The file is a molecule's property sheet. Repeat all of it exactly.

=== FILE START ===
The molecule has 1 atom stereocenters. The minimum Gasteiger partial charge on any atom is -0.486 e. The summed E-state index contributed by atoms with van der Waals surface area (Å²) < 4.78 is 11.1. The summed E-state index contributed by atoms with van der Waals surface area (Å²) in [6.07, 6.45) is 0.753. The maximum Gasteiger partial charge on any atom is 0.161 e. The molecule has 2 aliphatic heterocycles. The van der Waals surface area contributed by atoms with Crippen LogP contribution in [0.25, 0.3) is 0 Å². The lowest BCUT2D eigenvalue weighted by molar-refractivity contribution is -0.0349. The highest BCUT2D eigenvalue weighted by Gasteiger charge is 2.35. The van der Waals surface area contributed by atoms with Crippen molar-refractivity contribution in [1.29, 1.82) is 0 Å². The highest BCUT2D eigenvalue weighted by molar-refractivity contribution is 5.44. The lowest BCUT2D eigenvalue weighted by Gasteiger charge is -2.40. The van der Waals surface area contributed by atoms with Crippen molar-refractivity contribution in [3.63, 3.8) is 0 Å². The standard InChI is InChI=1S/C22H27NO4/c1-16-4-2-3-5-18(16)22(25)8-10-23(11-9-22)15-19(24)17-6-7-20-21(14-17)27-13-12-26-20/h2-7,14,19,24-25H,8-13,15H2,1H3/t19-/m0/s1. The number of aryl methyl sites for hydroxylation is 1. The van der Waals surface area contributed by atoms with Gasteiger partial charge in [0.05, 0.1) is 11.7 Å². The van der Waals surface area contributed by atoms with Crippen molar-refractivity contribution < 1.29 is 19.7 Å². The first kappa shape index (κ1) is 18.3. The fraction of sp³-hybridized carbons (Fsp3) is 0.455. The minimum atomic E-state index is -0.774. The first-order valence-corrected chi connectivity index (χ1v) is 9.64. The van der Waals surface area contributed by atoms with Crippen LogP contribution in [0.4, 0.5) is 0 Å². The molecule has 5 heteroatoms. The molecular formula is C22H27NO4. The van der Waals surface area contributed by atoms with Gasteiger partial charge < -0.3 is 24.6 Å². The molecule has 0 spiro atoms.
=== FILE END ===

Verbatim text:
The molecule has 1 atom stereocenters. The minimum Gasteiger partial charge on any atom is -0.486 e. The summed E-state index contributed by atoms with van der Waals surface area (Å²) < 4.78 is 11.1. The summed E-state index contributed by atoms with van der Waals surface area (Å²) in [6.07, 6.45) is 0.753. The maximum Gasteiger partial charge on any atom is 0.161 e. The molecule has 2 aliphatic heterocycles. The van der Waals surface area contributed by atoms with Crippen LogP contribution in [0.25, 0.3) is 0 Å². The lowest BCUT2D eigenvalue weighted by molar-refractivity contribution is -0.0349. The highest BCUT2D eigenvalue weighted by Gasteiger charge is 2.35. The van der Waals surface area contributed by atoms with Crippen molar-refractivity contribution in [1.29, 1.82) is 0 Å². The highest BCUT2D eigenvalue weighted by molar-refractivity contribution is 5.44. The lowest BCUT2D eigenvalue weighted by Gasteiger charge is -2.40. The van der Waals surface area contributed by atoms with Crippen molar-refractivity contribution in [3.63, 3.8) is 0 Å². The standard InChI is InChI=1S/C22H27NO4/c1-16-4-2-3-5-18(16)22(25)8-10-23(11-9-22)15-19(24)17-6-7-20-21(14-17)27-13-12-26-20/h2-7,14,19,24-25H,8-13,15H2,1H3/t19-/m0/s1. The number of aryl methyl sites for hydroxylation is 1. The van der Waals surface area contributed by atoms with Gasteiger partial charge in [0.05, 0.1) is 11.7 Å². The van der Waals surface area contributed by atoms with Crippen molar-refractivity contribution < 1.29 is 19.7 Å². The first kappa shape index (κ1) is 18.3. The fraction of sp³-hybridized carbons (Fsp3) is 0.455. The minimum atomic E-state index is -0.774. The first-order valence-corrected chi connectivity index (χ1v) is 9.64. The van der Waals surface area contributed by atoms with Crippen LogP contribution in [0.4, 0.5) is 0 Å². The molecule has 5 heteroatoms. The molecular formula is C22H27NO4. The van der Waals surface area contributed by atoms with Gasteiger partial charge < -0.3 is 24.6 Å². The molecule has 0 spiro atoms.